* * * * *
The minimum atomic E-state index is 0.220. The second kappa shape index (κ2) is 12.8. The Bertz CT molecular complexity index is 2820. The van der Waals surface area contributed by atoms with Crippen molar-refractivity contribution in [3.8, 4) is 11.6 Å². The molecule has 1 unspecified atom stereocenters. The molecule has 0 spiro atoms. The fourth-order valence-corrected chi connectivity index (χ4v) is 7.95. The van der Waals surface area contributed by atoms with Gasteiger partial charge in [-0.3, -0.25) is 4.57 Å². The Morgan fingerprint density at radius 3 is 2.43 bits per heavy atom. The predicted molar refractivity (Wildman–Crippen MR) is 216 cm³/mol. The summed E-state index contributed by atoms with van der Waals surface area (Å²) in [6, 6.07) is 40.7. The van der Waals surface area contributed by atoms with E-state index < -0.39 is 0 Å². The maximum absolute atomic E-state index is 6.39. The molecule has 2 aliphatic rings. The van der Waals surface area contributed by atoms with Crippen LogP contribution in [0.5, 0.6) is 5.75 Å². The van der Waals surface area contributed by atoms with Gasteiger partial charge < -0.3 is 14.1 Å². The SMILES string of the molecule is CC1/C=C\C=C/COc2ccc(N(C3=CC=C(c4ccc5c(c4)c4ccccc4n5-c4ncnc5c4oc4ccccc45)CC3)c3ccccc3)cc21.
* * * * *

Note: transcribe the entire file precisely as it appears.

The minimum atomic E-state index is 0.220. The second kappa shape index (κ2) is 12.8. The Bertz CT molecular complexity index is 2820. The van der Waals surface area contributed by atoms with Crippen molar-refractivity contribution in [3.8, 4) is 11.6 Å². The molecule has 1 unspecified atom stereocenters. The molecule has 0 spiro atoms. The fourth-order valence-corrected chi connectivity index (χ4v) is 7.95. The van der Waals surface area contributed by atoms with Gasteiger partial charge in [-0.3, -0.25) is 4.57 Å². The Morgan fingerprint density at radius 3 is 2.43 bits per heavy atom. The predicted molar refractivity (Wildman–Crippen MR) is 216 cm³/mol. The summed E-state index contributed by atoms with van der Waals surface area (Å²) in [6, 6.07) is 40.7. The van der Waals surface area contributed by atoms with E-state index < -0.39 is 0 Å². The maximum absolute atomic E-state index is 6.39. The molecule has 2 aliphatic rings. The van der Waals surface area contributed by atoms with Crippen LogP contribution in [0.5, 0.6) is 5.75 Å². The van der Waals surface area contributed by atoms with Gasteiger partial charge < -0.3 is 14.1 Å². The SMILES string of the molecule is CC1/C=C\C=C/COc2ccc(N(C3=CC=C(c4ccc5c(c4)c4ccccc4n5-c4ncnc5c4oc4ccccc45)CC3)c3ccccc3)cc21.